Thanks Liz for your work, your spirit, your heart!

MaryBeth Ingram


Pray.Think.Love House Renovation


The renovation of the Pray.Think.Love House is moving along on schedule.  This means we should meet the completion date of April 31.



About The Church





Lent is the fourth of the six seasons. Its first mention was in AD 325 in the Canons of Nicaea. These Canons were the outcome of a council, which was convened by Emperor Constantine to unify the Churches under his control. Many of the present practices of the Church were defined at this Council.


The Lenten Season is the period of preparation for Easter by remembering that Jesus Christ died for our sins so that we may have eternal life. During this forty-day time period we prepare ourselves by special acts of self-discipline and self-denial (fasting, prayer and penitence). In early time only one meal a day was eaten. However, by the 15th century many people were breaking their daily fast by noon.


The fast is not broken until Vespers (Evening Prayers) are said. Many people today say a simple prayer before breaking fast. In some churches, fasting during Lent is required only on the first day (Ash Wednesday) and on Good Friday. In any case, the period of fasting ends at noon of Holy Saturday (the day before Easter).


The name Ash Wednesday comes from the tradition of marking a cross, using ashes, on the foreheads of worshipers. The ashes come from the left over palm leaves from the preceding Palm Sunday.


The purpose of Lent is not self-punishment, but of self-betterment through prayer, study and sacrifice, thus strengthening our religious foundation.


In keeping with the somber nature of Lent, purple vestments are used and ‘Alleluia’ is not used.


The last week of Lent is called Holy Week. This is the time commemorating the Passion of Christ — those few days leading up to the Crucifixion. Each day has its rite (liturgy). In the early Church (from the 4th century), Christians reenacted the scenes of Holy Week. Palm Sunday, Maundy Thursday, Good Friday, Holy Saturday, the Paschal Vigil and Easter are the ceremonies in Holy Week.


During the 18th century, Lent fell into comparative disuse. The Tractarians revived it in the 19th century. These were a group of Church workers who published tracts written to disseminate Church principles.


  • Length of Season: Six Weeks.
  • Date of Season: Variable. Starts 40 days before Easter.
  • Mood of Season: Somber
  • Color of Season: Purple
  • Symbol of Season: Crown of Thorns.


 St. Matthew’s News

From Shina Abdi

My brothers and sisters, Kifah got an acceptance letter for the nursing program (at Otterbein). I am hoping for her continued success in her studies. Thank you so much your support.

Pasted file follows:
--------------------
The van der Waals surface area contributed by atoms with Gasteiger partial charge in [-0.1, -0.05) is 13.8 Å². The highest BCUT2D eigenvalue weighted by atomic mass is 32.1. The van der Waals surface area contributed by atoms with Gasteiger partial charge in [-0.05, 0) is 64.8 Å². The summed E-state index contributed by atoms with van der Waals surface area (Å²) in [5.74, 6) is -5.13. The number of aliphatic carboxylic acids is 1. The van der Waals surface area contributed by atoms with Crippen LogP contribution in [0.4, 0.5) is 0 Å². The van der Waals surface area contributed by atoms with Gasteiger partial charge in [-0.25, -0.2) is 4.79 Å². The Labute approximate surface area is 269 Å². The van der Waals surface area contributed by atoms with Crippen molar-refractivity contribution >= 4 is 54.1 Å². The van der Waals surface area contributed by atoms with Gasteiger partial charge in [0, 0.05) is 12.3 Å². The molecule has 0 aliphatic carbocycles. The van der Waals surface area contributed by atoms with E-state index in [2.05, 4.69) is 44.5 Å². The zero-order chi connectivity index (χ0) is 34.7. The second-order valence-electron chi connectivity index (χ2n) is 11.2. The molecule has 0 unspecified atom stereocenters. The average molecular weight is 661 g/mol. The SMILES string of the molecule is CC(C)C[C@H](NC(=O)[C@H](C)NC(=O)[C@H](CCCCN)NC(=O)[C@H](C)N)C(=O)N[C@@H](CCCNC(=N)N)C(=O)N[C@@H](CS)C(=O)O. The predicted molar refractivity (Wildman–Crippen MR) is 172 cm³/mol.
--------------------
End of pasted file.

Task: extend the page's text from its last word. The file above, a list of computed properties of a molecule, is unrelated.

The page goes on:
If you shop at Kroger and have a “Kroger Plus Shopper’s Card”, you can earn extra money for St. Matt’s by enrolling your card in the Kroger’s Community Rewards program.

To enroll, call 1-800-KROGERS to register and receive more information. St. Matthew’s is registered as Reward #UN988. I

f you were already a participant in program, you can also verify that you’re still enrolled by calling 1-800-KROGERS. Kroger will make quarterly contributions to St. Matt’s in association with your rewards card. In 2018, St. Matt’s received $ 300.00 from congregants/friends who enrolled in the program.

NOTE: Enrolling does not impact the points you earn for use in the fuel rewards program. Thank you for the many ways you continue to contribute to St. Matts!

Thanks. Questions or comments please let me know.

Bernice (614) 882-2706


St. Matt’s Yearly Ash Wednesday Street Ministry



In Front of Fr. Joseph’s Other Office



Our Focus for 2019



St. Matthew’s Episcopal Church

30 E. Collage Ave.

Westerville, OH  43081

614 882-2706

St. Matthew’s Episcopal, Westerville, Ohio-New


The Rev. Dr. G. Joseph Kovitch



The Rev. Abeoseh (Abby) Flemister

Retired, Volunteer Priest Associate

The Rev. Douglas Argue


Mr. Lindsay Smith

Music Director/Outreach Musician

Ms. Bernice Gruel

Office Manager

Mr. Bill Phythyon

Building and Grounds Manager


Mr. Kevin Aldridge

Mr. Clifton Flemister, Senior Warden

Ms. MaryBeth Ingram

Ms. Donna Johnston, Secretary

Ms. Jerrilyn Kaiser, Co-Junior Warden

Mr. Doug McCann, Treasurer

Mr. Glenn Myres

Mr. Harold Patrick

Mr. Bryan Swift

Ms. Rebecca Wright

Mr. Bob Zust, Jr, Co-Junior Warden

Check Also

“Doing church” during COVID19 – Diocese of Southern Ohio resources

Caring for our Youth and Young Adults, September 2019 series -Ann Bischoff, CEO, StarHouse